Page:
Finch’s first poetry collection celebrates the lost landscapes of the American countryside and the freedoms of love and faith.
Divided into four sections—“Middle America,” “The Martyrs,” “Loves, New and Lost,” and “America”—this collection succeeds best when its verses focus on the land. The opening poem, “My Wisconsin,” features a “Brilliant blue sky” and a breeze that transports the speaker, a “Weary, rootless traveler.” A sense of movement inheres in word repetition, as in “rolling Dairy State farms,” “rolling cumulus,” and “Sweet Wisconsin rolling through my mind’s content.” More variation in the diction, however, might have heightened readers’ interest in this beloved place. Nostalgia marks many of the poems, as in “I miss the high sky. / I miss the fires burning” from “Note from California.” Nostalgia, always a dangerous trope, garners sympathy for loves lost, but it should also spark skepticism about the perfection of the past. Still, a question posed to an Illinois hilltop (a “lone roll”) and its environs reaches deep: “a soft, warm wind, / Sweet earth scent, and billows of clouds / In a wide prairie sky of youth’s eternal hope. / Where have you gone?” More conventional sentiment appears in the love poems; a flowing dress offers allure and consummation, and readers may well succumb to the pleasures of bliss beneath such a generous shroud. Strange syntax, however, detracts from the book’s resonance; although experimentation can be valuable, it sometimes seems like an editing oversight. However, a late poem, “American Roadside,” achieves the momentum the poet seems to be striving for, despite the frequent absence of anchoring nouns: “Wind the round, deep, delved curve, / Forest swept over, around, dropping slow. / Sure and easy, forever, kept true and cottonwood grow; / Easy the peace that drops and slips, slow and sure….Deep the delved earth runs fast around.” Whoever winds the curve and sweeps the forest must be somehow divine. Although parts of the poem don’t make grammatical sense, readers may be willing to accede to the rightness of its motion.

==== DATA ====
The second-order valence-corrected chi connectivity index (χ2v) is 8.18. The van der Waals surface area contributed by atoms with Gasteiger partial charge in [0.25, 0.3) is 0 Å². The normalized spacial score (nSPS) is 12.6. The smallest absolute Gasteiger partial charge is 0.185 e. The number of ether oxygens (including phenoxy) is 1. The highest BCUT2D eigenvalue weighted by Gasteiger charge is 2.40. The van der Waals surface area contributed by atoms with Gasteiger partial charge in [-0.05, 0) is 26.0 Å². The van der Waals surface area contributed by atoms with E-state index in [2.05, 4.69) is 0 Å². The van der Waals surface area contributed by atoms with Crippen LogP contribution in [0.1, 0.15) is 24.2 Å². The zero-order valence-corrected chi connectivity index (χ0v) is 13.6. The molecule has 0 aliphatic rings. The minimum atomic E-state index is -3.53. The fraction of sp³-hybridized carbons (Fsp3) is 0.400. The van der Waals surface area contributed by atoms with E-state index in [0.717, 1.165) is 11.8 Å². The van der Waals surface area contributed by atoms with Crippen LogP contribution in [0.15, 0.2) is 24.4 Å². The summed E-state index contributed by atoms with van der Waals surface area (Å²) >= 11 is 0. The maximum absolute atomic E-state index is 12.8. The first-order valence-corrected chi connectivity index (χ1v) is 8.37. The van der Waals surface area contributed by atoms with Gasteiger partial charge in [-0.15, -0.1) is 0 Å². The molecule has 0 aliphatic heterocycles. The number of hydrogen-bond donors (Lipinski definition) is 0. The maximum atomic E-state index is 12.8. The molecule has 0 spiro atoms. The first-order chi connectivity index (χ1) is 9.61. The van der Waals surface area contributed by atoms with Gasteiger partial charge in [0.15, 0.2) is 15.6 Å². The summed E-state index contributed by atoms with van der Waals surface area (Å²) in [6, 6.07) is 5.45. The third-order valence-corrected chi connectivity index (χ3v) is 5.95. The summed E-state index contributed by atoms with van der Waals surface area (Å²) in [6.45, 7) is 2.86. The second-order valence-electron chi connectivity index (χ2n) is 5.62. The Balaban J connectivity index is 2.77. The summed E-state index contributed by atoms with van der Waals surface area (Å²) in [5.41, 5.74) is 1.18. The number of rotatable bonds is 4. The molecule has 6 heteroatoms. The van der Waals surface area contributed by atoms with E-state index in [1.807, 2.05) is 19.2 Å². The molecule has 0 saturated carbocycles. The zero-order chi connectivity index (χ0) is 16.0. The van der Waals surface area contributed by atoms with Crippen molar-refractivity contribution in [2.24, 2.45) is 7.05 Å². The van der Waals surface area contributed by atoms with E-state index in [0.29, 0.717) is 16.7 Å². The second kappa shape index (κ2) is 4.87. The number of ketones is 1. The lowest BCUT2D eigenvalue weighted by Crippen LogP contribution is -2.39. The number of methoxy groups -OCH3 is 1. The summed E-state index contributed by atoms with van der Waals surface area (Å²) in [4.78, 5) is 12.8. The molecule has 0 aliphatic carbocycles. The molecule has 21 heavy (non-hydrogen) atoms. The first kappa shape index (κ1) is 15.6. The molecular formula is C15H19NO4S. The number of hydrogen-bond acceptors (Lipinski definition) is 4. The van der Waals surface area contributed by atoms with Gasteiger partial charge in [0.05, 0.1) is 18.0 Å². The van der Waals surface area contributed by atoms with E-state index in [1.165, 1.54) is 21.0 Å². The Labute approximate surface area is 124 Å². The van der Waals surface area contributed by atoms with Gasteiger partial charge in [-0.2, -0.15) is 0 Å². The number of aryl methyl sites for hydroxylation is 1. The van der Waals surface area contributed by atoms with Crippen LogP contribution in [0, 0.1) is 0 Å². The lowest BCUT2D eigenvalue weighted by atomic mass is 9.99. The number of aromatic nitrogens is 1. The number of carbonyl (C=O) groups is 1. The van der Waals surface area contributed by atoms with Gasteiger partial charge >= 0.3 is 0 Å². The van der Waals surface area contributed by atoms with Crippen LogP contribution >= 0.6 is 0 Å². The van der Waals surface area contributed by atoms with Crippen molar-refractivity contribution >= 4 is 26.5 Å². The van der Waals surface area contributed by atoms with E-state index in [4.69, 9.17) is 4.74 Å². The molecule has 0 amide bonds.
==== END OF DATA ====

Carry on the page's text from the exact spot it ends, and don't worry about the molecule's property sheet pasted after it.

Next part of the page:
A small volume that takes on large themes with mixed results.